Heartbleed is the talk of the internet right now. Bruce Schneier calls it “catastrophic.” An 11 on a scale of 1 to 10. Coming from Bruce, that means something. So what is it exactly?
What is Heartbleed?
Heartbleed is not a virus. Your computer cannot get infected by it and you won’t be affected simply by browsing the internet.
The problem has to do with certain secure (“https”) websites that are leaking sensitive information caused by a weakness in the programming. It can leak your information only if you visit one of these secure websites that has the issue.
The programming bug exists in the OpenSSL library. OpenSSL is installed on web servers to create a secure connection between your browser and the web server. Not all secure websites use OpenSSL. It’s estimated that about 17% of the secure websites in the world (500 thousand) are affected by Heartbleed.
How Does Heartbleed Work?
When you connect to a secure website (https instead of http), an encrypted tunnel is created between your browser and the web server that no one in the middle can see. It works because only you and the web server have the SSL keys to decrypt the data received from the other end.
While you’re connected to this secure website, you stay connected by what’s called a “heartbeat.” Your browser and the web server are sending a continuous “ping” back and forth to ensure the other side hasn’t disappeared. The heartbeat is intended to make the connection more secure and reliable.
The problem is simply a programming bug that makes it possible to trick the heartbeat into giving you sensitive information stored in the web server’s memory. First, bad guys will establish their own secure connection with the website just like you do. Then they will manipulate the heartbeat into sending them sensitive information they shouldn’t have.
The bad guys can’t control what they get from the heartbeat. It’s just random stuff stored in memory that the server has marked for deletion. So they’ll collect all this random data and sift through it until they find something useful. That may include your password, card info, or secret SSL encryption keys.
The SSL keys are the jackpot. If a hacker can get the secret keys that are used to encrypt all data going to and from the website, all bets are off. They can then eavesdrop on any secure connection made to that website, including yours. The secure “https” connection would be worthless.
Can I Fix it?
Nope. There’s nothing you can do about it. It’s completely up to the people who run the website servers. Until they get their end updated, the websites affected by this bug will not be safe to use.
The worst part is, this OpenSSL bug has been around for two years. That means any information you have sent to these affected websites in the last two years may have been stolen. But it doesn’t mean that it has.
It’s impossible to tell what information, if any, has been leaked. We don’t even know if any bad guys have known about this. It could be that the researchers who discovered it were the first, and it hasn’t actually ever been used. We just know that the possibility has existed for the last two years.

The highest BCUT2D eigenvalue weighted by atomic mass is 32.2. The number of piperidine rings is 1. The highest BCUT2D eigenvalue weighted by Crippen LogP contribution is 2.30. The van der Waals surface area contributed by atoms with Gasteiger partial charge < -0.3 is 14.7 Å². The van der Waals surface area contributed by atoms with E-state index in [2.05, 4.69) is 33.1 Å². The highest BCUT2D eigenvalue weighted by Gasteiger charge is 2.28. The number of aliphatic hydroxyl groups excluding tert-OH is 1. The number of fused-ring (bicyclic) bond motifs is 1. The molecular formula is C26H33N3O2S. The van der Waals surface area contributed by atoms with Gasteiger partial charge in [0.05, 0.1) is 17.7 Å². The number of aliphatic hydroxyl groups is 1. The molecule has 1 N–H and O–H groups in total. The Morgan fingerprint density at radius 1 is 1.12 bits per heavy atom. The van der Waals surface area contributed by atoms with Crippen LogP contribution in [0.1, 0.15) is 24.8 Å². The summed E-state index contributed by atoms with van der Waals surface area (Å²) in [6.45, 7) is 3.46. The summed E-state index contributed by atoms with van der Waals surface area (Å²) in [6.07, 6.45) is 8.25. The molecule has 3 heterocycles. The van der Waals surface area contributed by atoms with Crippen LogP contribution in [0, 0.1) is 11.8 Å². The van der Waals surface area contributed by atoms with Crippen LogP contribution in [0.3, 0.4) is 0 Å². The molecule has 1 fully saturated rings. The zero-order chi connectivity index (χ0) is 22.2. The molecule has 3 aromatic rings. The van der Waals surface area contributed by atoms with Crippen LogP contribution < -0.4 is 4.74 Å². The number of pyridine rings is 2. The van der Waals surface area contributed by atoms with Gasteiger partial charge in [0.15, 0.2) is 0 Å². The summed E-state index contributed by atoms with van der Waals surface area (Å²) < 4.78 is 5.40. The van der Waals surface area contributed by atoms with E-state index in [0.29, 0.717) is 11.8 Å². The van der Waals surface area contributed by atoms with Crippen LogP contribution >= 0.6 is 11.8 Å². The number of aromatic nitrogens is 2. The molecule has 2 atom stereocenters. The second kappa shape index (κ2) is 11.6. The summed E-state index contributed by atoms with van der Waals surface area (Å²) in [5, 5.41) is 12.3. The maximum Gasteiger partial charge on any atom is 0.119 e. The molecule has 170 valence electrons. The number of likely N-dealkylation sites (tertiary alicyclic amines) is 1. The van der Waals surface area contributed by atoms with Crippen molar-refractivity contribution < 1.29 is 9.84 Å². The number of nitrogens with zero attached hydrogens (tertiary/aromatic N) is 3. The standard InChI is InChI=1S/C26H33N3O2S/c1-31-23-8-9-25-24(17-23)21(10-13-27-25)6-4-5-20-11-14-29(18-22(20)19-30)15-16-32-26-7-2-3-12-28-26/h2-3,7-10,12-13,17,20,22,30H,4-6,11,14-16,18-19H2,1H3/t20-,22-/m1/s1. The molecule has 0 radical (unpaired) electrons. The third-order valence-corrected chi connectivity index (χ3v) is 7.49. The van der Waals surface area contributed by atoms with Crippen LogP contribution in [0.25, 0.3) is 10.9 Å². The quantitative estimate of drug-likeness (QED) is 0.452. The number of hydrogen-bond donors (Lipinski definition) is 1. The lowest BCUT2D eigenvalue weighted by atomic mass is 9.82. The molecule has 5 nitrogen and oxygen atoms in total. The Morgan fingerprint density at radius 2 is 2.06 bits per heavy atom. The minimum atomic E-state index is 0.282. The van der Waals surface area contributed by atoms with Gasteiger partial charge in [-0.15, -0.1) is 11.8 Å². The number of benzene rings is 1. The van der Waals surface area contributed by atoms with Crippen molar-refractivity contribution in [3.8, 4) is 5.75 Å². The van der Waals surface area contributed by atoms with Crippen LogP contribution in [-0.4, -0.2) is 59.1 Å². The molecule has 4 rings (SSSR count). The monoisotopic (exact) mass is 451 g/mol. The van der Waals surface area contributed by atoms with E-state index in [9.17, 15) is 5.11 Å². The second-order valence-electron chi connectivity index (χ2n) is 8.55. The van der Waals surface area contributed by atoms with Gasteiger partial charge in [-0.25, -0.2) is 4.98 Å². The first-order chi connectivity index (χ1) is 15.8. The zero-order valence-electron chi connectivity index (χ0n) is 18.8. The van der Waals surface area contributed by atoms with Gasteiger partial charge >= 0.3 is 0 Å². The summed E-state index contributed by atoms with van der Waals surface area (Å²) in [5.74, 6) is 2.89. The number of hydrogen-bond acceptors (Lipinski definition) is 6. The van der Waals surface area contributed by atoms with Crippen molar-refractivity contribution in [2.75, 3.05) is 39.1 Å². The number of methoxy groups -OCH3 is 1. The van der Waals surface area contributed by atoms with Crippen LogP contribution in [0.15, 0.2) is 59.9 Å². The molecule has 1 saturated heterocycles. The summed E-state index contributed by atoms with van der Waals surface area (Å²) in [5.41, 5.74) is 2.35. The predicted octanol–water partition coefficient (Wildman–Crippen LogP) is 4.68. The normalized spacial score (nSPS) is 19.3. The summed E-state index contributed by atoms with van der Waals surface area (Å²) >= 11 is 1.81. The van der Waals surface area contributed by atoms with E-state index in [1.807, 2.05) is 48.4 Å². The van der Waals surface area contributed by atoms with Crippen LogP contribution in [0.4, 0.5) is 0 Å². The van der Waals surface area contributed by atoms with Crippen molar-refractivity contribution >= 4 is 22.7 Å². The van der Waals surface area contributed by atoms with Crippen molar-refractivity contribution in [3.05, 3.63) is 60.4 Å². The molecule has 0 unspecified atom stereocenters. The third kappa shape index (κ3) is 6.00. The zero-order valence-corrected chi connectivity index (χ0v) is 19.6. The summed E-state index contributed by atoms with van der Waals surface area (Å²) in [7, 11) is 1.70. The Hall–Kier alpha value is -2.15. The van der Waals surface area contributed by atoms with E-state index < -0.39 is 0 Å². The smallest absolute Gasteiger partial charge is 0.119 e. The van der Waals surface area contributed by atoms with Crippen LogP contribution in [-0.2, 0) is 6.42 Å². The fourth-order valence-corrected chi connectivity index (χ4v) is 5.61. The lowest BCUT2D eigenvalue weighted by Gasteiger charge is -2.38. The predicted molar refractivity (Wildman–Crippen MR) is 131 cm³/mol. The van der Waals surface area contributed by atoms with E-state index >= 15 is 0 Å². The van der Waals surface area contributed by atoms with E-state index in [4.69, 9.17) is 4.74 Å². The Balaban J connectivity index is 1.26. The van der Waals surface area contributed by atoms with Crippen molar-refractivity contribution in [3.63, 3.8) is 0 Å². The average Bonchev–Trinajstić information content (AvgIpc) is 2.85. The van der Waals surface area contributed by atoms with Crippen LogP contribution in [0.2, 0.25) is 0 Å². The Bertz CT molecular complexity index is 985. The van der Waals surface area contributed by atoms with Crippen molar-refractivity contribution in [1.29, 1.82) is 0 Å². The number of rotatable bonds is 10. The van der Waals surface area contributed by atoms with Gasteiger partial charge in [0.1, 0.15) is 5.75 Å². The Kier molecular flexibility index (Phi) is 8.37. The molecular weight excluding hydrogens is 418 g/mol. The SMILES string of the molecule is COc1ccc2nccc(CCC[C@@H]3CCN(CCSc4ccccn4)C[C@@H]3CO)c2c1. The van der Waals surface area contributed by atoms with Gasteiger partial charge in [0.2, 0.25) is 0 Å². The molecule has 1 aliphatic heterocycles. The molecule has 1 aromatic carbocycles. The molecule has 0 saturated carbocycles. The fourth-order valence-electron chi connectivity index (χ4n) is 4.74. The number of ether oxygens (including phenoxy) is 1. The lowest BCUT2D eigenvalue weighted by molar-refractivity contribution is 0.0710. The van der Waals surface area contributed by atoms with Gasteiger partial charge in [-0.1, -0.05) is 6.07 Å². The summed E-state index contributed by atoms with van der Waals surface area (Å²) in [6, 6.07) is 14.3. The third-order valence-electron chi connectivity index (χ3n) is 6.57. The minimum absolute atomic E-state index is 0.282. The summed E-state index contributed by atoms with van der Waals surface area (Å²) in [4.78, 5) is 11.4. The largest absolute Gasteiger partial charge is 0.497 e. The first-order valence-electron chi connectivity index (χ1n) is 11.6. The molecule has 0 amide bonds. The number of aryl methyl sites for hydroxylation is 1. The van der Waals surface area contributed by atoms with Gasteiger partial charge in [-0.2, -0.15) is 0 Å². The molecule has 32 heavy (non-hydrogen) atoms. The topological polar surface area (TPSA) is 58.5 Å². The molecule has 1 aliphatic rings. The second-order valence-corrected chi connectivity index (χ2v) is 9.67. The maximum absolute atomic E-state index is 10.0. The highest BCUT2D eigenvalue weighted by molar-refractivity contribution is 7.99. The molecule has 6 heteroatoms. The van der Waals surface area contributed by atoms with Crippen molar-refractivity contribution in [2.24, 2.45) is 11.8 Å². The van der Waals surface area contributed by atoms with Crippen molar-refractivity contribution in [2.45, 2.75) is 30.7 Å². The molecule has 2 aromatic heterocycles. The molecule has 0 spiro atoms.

What Should I Do?
The Tor blog recommends that you stay off the internet for a while until it’s all sorted out. Unfortunately, that’s pretty good advice. Or at least don’t visit any secure websites that you’re not sure are safe.
If a site is affected, the web server people have to 1) update OpenSSL to fix the bug, then 2) revoke their old SSL certificates and get new ones. Because even if they update OpenSSL, it’s still possible that the current SSL keys have been compromised in the past two years. So even if the bug was fixed, without new SSL keys your secure connection to the site can’t be trusted.
What I recommend:
- Wait a couple weeks before using any secure websites unless you know it’s okay
- After waiting, change your password for every secure website you use, just in case
- Keep an eye on your card activity (as always, right?)
Note: Do not click on any links to change passwords in emails you might receive. Bad guys are sure to take advantage of Heartbleed by creating phishing sites to steal passwords. Always go to the site by typing in the address yourself to change your password – never with a link from anywhere else.
The one other thing you should do is make sure your browser is set to update its stored SSL certificates. So that when these sites do update their certs, your browser will automatically get the new ones. I don’t have a tutorial for this yet, but sign up for my newsletter so you’ll be notified when it goes up soon.
How to check for the Heartbleed bug
If there’s a website you want to check, try one of these testing sites. Go to the page, type in the address of the site you want to check (it will look something like “https://website.com”), and run the test to see if it’s affected.
If the site is affected by the bug, then don’t use it. But remember that even if it passes the test, it’s possible it could have been affected by Heartbleed and has simply been fixed. It may still have the old SSL keys. That’s what makes it so hard. You just don’t know.
That’s why website administrators have been sending out email notices. You’ve probably seen some in your inbox by now. They should include specific information about their website and if they have been affected and tell you what to do. But remember not to follow the links in the emails – go to the page by typing in the address yourself.
Unfortunately, this is just something we’ll have to wait out. Hopefully the web server admins will sense the urgency and get this stuff sorted out quickly. Just be cautious and follow the steps I listed above and you should be okay.